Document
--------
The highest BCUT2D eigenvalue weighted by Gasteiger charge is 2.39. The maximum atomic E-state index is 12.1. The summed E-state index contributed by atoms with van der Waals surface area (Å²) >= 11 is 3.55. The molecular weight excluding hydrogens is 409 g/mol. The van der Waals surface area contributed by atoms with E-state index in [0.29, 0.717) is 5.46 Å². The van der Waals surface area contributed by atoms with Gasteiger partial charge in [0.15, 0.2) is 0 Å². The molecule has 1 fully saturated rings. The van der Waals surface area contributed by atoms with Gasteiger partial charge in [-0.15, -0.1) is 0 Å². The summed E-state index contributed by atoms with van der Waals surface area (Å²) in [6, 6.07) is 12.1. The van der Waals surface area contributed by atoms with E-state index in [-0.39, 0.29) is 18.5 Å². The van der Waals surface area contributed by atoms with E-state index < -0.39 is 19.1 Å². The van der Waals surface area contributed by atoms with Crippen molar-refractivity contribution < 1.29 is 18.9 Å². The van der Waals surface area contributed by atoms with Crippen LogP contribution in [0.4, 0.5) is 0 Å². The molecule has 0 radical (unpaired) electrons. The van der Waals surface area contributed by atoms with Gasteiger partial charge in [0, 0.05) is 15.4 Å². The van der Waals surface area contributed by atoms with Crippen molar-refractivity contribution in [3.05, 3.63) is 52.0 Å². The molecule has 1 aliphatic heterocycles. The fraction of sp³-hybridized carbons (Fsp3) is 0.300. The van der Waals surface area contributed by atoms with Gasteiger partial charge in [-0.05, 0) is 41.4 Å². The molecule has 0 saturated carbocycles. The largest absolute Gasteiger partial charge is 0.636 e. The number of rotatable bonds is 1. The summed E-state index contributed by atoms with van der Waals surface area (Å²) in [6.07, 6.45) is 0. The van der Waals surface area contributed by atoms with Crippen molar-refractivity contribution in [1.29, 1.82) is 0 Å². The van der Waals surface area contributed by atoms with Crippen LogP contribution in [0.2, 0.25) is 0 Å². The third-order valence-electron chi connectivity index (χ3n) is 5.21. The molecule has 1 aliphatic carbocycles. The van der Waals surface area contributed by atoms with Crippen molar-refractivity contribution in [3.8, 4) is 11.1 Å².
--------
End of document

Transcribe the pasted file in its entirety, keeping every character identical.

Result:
The highest BCUT2D eigenvalue weighted by Gasteiger charge is 2.39. The maximum atomic E-state index is 12.1. The summed E-state index contributed by atoms with van der Waals surface area (Å²) >= 11 is 3.55. The molecular weight excluding hydrogens is 409 g/mol. The van der Waals surface area contributed by atoms with E-state index in [0.29, 0.717) is 5.46 Å². The van der Waals surface area contributed by atoms with Gasteiger partial charge in [0.15, 0.2) is 0 Å². The molecule has 1 fully saturated rings. The van der Waals surface area contributed by atoms with Gasteiger partial charge in [-0.15, -0.1) is 0 Å². The summed E-state index contributed by atoms with van der Waals surface area (Å²) in [6, 6.07) is 12.1. The van der Waals surface area contributed by atoms with E-state index in [-0.39, 0.29) is 18.5 Å². The van der Waals surface area contributed by atoms with E-state index < -0.39 is 19.1 Å². The van der Waals surface area contributed by atoms with Crippen molar-refractivity contribution < 1.29 is 18.9 Å². The van der Waals surface area contributed by atoms with Crippen LogP contribution in [0.4, 0.5) is 0 Å². The molecule has 0 radical (unpaired) electrons. The van der Waals surface area contributed by atoms with Gasteiger partial charge in [0, 0.05) is 15.4 Å². The van der Waals surface area contributed by atoms with Crippen molar-refractivity contribution in [3.05, 3.63) is 52.0 Å². The molecule has 1 aliphatic heterocycles. The fraction of sp³-hybridized carbons (Fsp3) is 0.300. The van der Waals surface area contributed by atoms with Gasteiger partial charge in [-0.05, 0) is 41.4 Å². The molecule has 0 saturated carbocycles. The largest absolute Gasteiger partial charge is 0.636 e. The number of rotatable bonds is 1. The summed E-state index contributed by atoms with van der Waals surface area (Å²) in [6.07, 6.45) is 0. The van der Waals surface area contributed by atoms with Crippen molar-refractivity contribution in [1.29, 1.82) is 0 Å². The van der Waals surface area contributed by atoms with Crippen LogP contribution in [0.2, 0.25) is 0 Å². The third-order valence-electron chi connectivity index (χ3n) is 5.21. The molecule has 1 aliphatic carbocycles. The van der Waals surface area contributed by atoms with Crippen molar-refractivity contribution in [3.8, 4) is 11.1 Å².